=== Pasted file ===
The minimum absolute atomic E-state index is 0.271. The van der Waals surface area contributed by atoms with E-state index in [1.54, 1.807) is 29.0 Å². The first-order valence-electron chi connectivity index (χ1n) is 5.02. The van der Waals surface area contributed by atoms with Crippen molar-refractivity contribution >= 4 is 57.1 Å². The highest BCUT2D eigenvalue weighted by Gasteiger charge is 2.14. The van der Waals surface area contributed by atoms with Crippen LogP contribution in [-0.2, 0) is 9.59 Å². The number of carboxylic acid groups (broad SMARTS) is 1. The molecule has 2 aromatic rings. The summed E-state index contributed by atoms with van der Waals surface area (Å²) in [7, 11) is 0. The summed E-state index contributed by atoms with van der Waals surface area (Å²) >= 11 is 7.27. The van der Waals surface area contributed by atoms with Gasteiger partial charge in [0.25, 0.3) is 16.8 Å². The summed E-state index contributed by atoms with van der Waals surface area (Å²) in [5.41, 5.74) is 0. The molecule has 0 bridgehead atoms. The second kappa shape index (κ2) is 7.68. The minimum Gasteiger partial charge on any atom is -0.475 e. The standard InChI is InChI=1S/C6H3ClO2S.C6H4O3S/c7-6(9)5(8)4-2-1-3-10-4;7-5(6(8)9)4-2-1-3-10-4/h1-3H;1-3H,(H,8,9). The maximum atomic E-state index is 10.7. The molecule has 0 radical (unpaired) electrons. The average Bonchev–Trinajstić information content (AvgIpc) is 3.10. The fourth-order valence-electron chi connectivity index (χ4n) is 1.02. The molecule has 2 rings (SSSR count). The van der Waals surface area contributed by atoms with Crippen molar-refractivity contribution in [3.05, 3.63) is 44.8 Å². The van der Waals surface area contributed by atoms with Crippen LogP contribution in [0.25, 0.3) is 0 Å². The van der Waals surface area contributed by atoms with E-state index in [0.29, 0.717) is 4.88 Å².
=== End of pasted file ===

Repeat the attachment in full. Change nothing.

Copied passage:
The minimum absolute atomic E-state index is 0.271. The van der Waals surface area contributed by atoms with E-state index in [1.54, 1.807) is 29.0 Å². The first-order valence-electron chi connectivity index (χ1n) is 5.02. The van der Waals surface area contributed by atoms with Crippen molar-refractivity contribution >= 4 is 57.1 Å². The highest BCUT2D eigenvalue weighted by Gasteiger charge is 2.14. The van der Waals surface area contributed by atoms with Crippen LogP contribution in [-0.2, 0) is 9.59 Å². The number of carboxylic acid groups (broad SMARTS) is 1. The molecule has 2 aromatic rings. The summed E-state index contributed by atoms with van der Waals surface area (Å²) in [7, 11) is 0. The summed E-state index contributed by atoms with van der Waals surface area (Å²) >= 11 is 7.27. The van der Waals surface area contributed by atoms with Gasteiger partial charge in [0.25, 0.3) is 16.8 Å². The summed E-state index contributed by atoms with van der Waals surface area (Å²) in [5.41, 5.74) is 0. The molecule has 0 bridgehead atoms. The second kappa shape index (κ2) is 7.68. The minimum Gasteiger partial charge on any atom is -0.475 e. The standard InChI is InChI=1S/C6H3ClO2S.C6H4O3S/c7-6(9)5(8)4-2-1-3-10-4;7-5(6(8)9)4-2-1-3-10-4/h1-3H;1-3H,(H,8,9). The maximum atomic E-state index is 10.7. The molecule has 0 radical (unpaired) electrons. The average Bonchev–Trinajstić information content (AvgIpc) is 3.10. The fourth-order valence-electron chi connectivity index (χ4n) is 1.02. The molecule has 2 rings (SSSR count). The van der Waals surface area contributed by atoms with Crippen molar-refractivity contribution in [3.05, 3.63) is 44.8 Å². The van der Waals surface area contributed by atoms with Crippen LogP contribution in [0.25, 0.3) is 0 Å². The van der Waals surface area contributed by atoms with E-state index in [0.29, 0.717) is 4.88 Å².